“Any development would have a devastating impact on the South Downs National Park which completely surrounds it and on strategic views from the Racecourse right across the South Downs.
“Development on any of these sites would be detrimental to the open green spaces residents use for their health and recreational activities.”
The Conservative group spokesman on the council’s Tourism, Equalities, Communities and Culture Committee, Robert Nemeth, who is co-ordinating his party’s amendments to City Plan Part Two, said that his colleagues had fought hard to protect local green spaces.
Councillor Nemeth said: “Mary and Dee should be commended for working to protect green spaces in our city and all Conservative councillors stand together with them.
“The Labour administration has been unable to deliver on its housing targets across the city over five years and now is turning its attention to greenfield land.
“Labour broke their manifesto promise to build 500 council houses, delivering only 88.
“This proposal also continues Labour’s assault on the family home in Brighton, prioritising flats and mixed developments, with 50 per cent or less of the proposed greenfield development sites devoted to traditional family homes.
“All this comes at the expense of our environment which should be protected.
“As the report states, the urban fringe allocations include greenfield land adjoining open countryside and the South Downs National Park.”
Councillor Nemeth said that several sites listed in City Plan Part Two overlapped with or were close to local wildlife sites and underground chalk aquifers.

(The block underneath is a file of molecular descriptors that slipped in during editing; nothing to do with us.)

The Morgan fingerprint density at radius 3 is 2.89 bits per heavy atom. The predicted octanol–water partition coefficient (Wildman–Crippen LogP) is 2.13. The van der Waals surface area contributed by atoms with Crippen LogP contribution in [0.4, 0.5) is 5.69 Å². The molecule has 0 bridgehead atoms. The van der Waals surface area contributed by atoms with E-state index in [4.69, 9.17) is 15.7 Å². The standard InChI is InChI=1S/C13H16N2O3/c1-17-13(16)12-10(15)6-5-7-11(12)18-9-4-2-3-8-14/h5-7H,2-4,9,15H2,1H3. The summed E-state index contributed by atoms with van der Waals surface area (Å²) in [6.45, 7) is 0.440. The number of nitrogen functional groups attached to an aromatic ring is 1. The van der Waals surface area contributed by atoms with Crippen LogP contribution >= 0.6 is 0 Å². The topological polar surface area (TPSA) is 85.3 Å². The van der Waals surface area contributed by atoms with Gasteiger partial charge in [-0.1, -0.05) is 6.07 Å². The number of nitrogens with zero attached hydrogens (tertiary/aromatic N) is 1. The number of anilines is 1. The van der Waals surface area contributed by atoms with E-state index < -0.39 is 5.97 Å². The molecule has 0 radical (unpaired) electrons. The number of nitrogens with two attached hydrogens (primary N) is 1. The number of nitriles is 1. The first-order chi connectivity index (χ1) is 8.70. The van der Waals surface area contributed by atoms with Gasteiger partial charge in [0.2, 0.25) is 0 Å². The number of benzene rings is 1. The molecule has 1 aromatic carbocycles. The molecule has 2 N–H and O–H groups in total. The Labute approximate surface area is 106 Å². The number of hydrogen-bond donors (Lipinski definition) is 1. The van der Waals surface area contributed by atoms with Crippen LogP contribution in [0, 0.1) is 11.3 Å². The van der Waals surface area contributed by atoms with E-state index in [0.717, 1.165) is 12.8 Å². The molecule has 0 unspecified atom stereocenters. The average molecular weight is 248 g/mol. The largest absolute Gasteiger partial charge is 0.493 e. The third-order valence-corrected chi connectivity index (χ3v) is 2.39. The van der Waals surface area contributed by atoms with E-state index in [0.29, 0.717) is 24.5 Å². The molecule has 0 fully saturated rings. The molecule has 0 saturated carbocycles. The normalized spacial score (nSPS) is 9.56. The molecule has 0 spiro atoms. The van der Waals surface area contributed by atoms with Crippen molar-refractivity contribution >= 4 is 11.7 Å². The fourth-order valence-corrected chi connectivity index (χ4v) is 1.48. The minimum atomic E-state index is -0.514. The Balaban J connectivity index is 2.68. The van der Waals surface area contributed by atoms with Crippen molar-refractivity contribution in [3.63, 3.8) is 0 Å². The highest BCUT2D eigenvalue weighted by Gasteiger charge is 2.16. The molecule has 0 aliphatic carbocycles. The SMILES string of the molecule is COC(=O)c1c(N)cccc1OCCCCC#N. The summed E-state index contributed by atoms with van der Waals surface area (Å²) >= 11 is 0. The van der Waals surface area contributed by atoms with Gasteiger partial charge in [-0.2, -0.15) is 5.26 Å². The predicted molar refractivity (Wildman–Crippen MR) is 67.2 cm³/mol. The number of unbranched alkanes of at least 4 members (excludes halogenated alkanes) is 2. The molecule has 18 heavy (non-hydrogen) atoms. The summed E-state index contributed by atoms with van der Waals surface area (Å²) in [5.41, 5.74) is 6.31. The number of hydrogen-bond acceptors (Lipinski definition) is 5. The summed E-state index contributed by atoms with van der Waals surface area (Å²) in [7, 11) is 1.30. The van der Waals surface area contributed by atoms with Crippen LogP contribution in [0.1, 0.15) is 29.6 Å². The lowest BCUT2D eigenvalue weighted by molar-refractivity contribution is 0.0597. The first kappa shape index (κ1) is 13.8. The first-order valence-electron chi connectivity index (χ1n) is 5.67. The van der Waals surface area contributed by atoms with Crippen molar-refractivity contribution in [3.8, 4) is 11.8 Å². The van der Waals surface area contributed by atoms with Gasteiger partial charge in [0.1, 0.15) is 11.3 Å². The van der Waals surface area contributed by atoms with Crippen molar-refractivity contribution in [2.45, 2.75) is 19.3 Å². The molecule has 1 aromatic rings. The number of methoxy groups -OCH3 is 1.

He said: “We cannot support sacrificing our valuable green space to make up for Labour’s failure on housing policy.
“These sites all have significant environmental value and the Conservatives will always stand to protect them for future generations.”
Friends of Whitehawk Hill co-ordinator David Bangs said: “Friends of Whitehawk Hill supports the Conservative amendment to the City Plan Part Two which seeks to delete the three housing sites from Whitehawk Hill’s Local Nature Reserve and landscape.
“Local people have always known how special this hill is and we need the council to recognise this too.
“Local experts have found more wild plants in this Racecourse landscape than in any other equivalent sized area in Sussex – some 220 more than the next richest area (on Amberley Wild Brooks).
“Whitehawk Hill is the centre of the single richest sub-landscape for higher plants in the whole of Sussex.
“We stand on this hill, where folk have buried their dead for over 5,000 years (and we still do) and the skylarks and meadow pipits that sing above us, sang above the ancient peoples too.
“The gorse that blooms on our hill this springtime fuelled the fires of the people of flint way back before the pyramids were built.
“Tiny creatures and plants that live on this hill today have lived there since way back in the age of stone.
“We have inherited a ‘living archaeology’ of wild things, just as we have inherited the monument of the ancient peoples who brought their dead here.
“No one in Brighton would knock a dome off the Royal Pavilion to build more housing, vital though such housing is. Yet this land of the Racecourse is as important to Brighton as the Royal Pavilion.
“Whitehawk Hill has been sacred for 5000 years. Don’t sacrifice it now.”